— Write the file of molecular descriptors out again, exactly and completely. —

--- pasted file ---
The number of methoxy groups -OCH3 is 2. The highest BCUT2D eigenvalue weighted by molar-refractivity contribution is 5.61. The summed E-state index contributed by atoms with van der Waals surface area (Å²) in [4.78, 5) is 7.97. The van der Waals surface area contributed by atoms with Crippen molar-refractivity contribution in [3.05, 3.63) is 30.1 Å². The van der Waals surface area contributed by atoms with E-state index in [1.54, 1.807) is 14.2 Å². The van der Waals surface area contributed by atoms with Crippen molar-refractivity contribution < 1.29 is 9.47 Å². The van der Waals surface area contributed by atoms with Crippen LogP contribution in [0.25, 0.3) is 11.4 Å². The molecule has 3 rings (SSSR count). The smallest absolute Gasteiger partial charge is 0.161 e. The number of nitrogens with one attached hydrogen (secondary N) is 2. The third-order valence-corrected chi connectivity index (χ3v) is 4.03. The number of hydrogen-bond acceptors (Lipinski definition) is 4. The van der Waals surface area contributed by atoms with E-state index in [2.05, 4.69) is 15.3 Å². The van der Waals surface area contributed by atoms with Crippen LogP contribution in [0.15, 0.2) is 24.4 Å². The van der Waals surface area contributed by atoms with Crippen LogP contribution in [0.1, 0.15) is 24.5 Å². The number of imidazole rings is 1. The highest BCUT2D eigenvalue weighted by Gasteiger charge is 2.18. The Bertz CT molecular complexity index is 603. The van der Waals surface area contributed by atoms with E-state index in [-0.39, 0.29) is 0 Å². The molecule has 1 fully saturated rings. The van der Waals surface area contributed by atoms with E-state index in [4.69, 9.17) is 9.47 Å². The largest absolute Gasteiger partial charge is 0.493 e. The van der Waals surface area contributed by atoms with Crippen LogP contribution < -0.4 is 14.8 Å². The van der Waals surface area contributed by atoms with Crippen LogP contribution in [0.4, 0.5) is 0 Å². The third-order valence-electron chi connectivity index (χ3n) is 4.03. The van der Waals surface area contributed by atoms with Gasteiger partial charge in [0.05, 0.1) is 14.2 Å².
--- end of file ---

The number of methoxy groups -OCH3 is 2. The highest BCUT2D eigenvalue weighted by molar-refractivity contribution is 5.61. The summed E-state index contributed by atoms with van der Waals surface area (Å²) in [4.78, 5) is 7.97. The van der Waals surface area contributed by atoms with Crippen molar-refractivity contribution in [3.05, 3.63) is 30.1 Å². The van der Waals surface area contributed by atoms with E-state index in [1.54, 1.807) is 14.2 Å². The van der Waals surface area contributed by atoms with Crippen molar-refractivity contribution < 1.29 is 9.47 Å². The van der Waals surface area contributed by atoms with Crippen LogP contribution in [0.25, 0.3) is 11.4 Å². The molecule has 3 rings (SSSR count). The smallest absolute Gasteiger partial charge is 0.161 e. The number of nitrogens with one attached hydrogen (secondary N) is 2. The third-order valence-corrected chi connectivity index (χ3v) is 4.03. The number of hydrogen-bond acceptors (Lipinski definition) is 4. The van der Waals surface area contributed by atoms with E-state index in [2.05, 4.69) is 15.3 Å². The van der Waals surface area contributed by atoms with Crippen LogP contribution in [0.15, 0.2) is 24.4 Å². The van der Waals surface area contributed by atoms with Crippen LogP contribution in [0.1, 0.15) is 24.5 Å². The number of imidazole rings is 1. The highest BCUT2D eigenvalue weighted by Gasteiger charge is 2.18. The Bertz CT molecular complexity index is 603. The van der Waals surface area contributed by atoms with E-state index in [-0.39, 0.29) is 0 Å². The molecule has 1 fully saturated rings. The van der Waals surface area contributed by atoms with E-state index in [4.69, 9.17) is 9.47 Å². The largest absolute Gasteiger partial charge is 0.493 e. The van der Waals surface area contributed by atoms with Crippen LogP contribution < -0.4 is 14.8 Å². The van der Waals surface area contributed by atoms with Crippen LogP contribution in [0.4, 0.5) is 0 Å². The third-order valence-electron chi connectivity index (χ3n) is 4.03. The van der Waals surface area contributed by atoms with Gasteiger partial charge in [0.05, 0.1) is 14.2 Å².